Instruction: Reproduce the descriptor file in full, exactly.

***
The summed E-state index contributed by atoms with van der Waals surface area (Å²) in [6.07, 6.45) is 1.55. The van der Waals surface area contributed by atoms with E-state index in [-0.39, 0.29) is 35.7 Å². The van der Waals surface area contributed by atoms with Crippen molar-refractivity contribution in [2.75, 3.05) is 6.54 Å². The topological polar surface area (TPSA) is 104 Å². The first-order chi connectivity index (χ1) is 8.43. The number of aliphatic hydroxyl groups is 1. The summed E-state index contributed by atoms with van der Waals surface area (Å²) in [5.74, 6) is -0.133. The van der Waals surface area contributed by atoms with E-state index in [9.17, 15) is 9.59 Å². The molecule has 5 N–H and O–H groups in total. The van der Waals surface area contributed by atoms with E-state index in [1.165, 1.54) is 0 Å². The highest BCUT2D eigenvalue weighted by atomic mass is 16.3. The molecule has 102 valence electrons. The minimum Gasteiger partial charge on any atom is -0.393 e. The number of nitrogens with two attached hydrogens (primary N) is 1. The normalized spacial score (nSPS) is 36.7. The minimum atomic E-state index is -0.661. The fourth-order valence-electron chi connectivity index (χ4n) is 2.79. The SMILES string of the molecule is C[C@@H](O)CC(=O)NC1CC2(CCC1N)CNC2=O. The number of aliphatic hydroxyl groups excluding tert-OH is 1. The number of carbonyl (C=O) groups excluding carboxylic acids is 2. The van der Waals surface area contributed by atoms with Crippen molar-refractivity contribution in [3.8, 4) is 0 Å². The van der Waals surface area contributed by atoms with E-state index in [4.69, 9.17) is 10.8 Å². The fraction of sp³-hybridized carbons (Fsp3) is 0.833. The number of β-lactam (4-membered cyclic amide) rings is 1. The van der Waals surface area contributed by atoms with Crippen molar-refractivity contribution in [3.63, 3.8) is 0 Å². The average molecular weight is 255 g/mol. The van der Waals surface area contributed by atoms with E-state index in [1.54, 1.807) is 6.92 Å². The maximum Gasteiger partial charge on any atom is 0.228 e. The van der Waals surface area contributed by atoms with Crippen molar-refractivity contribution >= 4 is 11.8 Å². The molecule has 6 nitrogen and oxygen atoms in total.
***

The summed E-state index contributed by atoms with van der Waals surface area (Å²) in [6.07, 6.45) is 1.55. The van der Waals surface area contributed by atoms with E-state index in [-0.39, 0.29) is 35.7 Å². The van der Waals surface area contributed by atoms with Crippen molar-refractivity contribution in [2.75, 3.05) is 6.54 Å². The topological polar surface area (TPSA) is 104 Å². The first-order chi connectivity index (χ1) is 8.43. The number of aliphatic hydroxyl groups is 1. The summed E-state index contributed by atoms with van der Waals surface area (Å²) in [5.74, 6) is -0.133. The van der Waals surface area contributed by atoms with E-state index in [9.17, 15) is 9.59 Å². The molecule has 5 N–H and O–H groups in total. The van der Waals surface area contributed by atoms with E-state index in [1.165, 1.54) is 0 Å². The highest BCUT2D eigenvalue weighted by atomic mass is 16.3. The molecule has 102 valence electrons. The minimum Gasteiger partial charge on any atom is -0.393 e. The number of nitrogens with two attached hydrogens (primary N) is 1. The normalized spacial score (nSPS) is 36.7. The minimum atomic E-state index is -0.661. The fourth-order valence-electron chi connectivity index (χ4n) is 2.79. The SMILES string of the molecule is C[C@@H](O)CC(=O)NC1CC2(CCC1N)CNC2=O. The number of aliphatic hydroxyl groups excluding tert-OH is 1. The number of carbonyl (C=O) groups excluding carboxylic acids is 2. The van der Waals surface area contributed by atoms with Crippen molar-refractivity contribution in [3.8, 4) is 0 Å². The van der Waals surface area contributed by atoms with E-state index in [4.69, 9.17) is 10.8 Å². The fraction of sp³-hybridized carbons (Fsp3) is 0.833. The number of β-lactam (4-membered cyclic amide) rings is 1. The van der Waals surface area contributed by atoms with Crippen molar-refractivity contribution in [3.63, 3.8) is 0 Å². The average molecular weight is 255 g/mol. The van der Waals surface area contributed by atoms with E-state index in [1.54, 1.807) is 6.92 Å². The maximum Gasteiger partial charge on any atom is 0.228 e. The van der Waals surface area contributed by atoms with Crippen molar-refractivity contribution >= 4 is 11.8 Å². The molecule has 6 nitrogen and oxygen atoms in total.